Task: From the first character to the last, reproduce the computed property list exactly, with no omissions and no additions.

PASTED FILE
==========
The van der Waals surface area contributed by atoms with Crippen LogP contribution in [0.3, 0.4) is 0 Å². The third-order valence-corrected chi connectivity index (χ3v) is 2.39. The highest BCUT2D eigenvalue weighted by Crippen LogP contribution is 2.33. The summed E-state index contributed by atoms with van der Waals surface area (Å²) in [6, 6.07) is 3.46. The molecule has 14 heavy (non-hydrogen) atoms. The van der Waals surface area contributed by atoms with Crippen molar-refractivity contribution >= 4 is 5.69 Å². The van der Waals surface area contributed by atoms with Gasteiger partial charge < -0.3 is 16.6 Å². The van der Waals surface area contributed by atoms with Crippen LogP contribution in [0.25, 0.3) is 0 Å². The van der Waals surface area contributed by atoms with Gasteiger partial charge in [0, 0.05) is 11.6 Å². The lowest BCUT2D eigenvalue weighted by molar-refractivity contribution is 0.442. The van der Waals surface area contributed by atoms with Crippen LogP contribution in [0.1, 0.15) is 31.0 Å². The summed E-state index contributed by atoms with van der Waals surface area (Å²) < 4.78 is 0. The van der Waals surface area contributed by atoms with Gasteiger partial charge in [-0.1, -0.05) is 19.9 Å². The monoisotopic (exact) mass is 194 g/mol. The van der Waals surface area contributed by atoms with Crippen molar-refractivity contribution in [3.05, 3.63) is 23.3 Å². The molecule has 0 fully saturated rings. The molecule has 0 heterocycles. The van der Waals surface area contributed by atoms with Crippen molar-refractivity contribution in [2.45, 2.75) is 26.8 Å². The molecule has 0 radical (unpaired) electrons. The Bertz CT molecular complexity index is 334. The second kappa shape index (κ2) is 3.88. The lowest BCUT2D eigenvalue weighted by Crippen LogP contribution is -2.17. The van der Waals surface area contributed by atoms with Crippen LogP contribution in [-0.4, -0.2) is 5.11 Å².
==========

The van der Waals surface area contributed by atoms with Crippen LogP contribution in [0.3, 0.4) is 0 Å². The third-order valence-corrected chi connectivity index (χ3v) is 2.39. The highest BCUT2D eigenvalue weighted by Crippen LogP contribution is 2.33. The summed E-state index contributed by atoms with van der Waals surface area (Å²) in [6, 6.07) is 3.46. The molecule has 14 heavy (non-hydrogen) atoms. The van der Waals surface area contributed by atoms with Crippen molar-refractivity contribution >= 4 is 5.69 Å². The van der Waals surface area contributed by atoms with Gasteiger partial charge < -0.3 is 16.6 Å². The van der Waals surface area contributed by atoms with Crippen LogP contribution in [0.25, 0.3) is 0 Å². The van der Waals surface area contributed by atoms with Gasteiger partial charge in [0, 0.05) is 11.6 Å². The lowest BCUT2D eigenvalue weighted by molar-refractivity contribution is 0.442. The van der Waals surface area contributed by atoms with Crippen LogP contribution in [0.1, 0.15) is 31.0 Å². The summed E-state index contributed by atoms with van der Waals surface area (Å²) < 4.78 is 0. The van der Waals surface area contributed by atoms with Gasteiger partial charge in [-0.1, -0.05) is 19.9 Å². The monoisotopic (exact) mass is 194 g/mol. The van der Waals surface area contributed by atoms with Crippen molar-refractivity contribution in [3.05, 3.63) is 23.3 Å². The molecule has 0 fully saturated rings. The molecule has 0 heterocycles. The van der Waals surface area contributed by atoms with Crippen molar-refractivity contribution in [2.45, 2.75) is 26.8 Å². The molecule has 0 radical (unpaired) electrons. The Bertz CT molecular complexity index is 334. The second kappa shape index (κ2) is 3.88. The lowest BCUT2D eigenvalue weighted by Crippen LogP contribution is -2.17. The van der Waals surface area contributed by atoms with Crippen LogP contribution in [-0.4, -0.2) is 5.11 Å².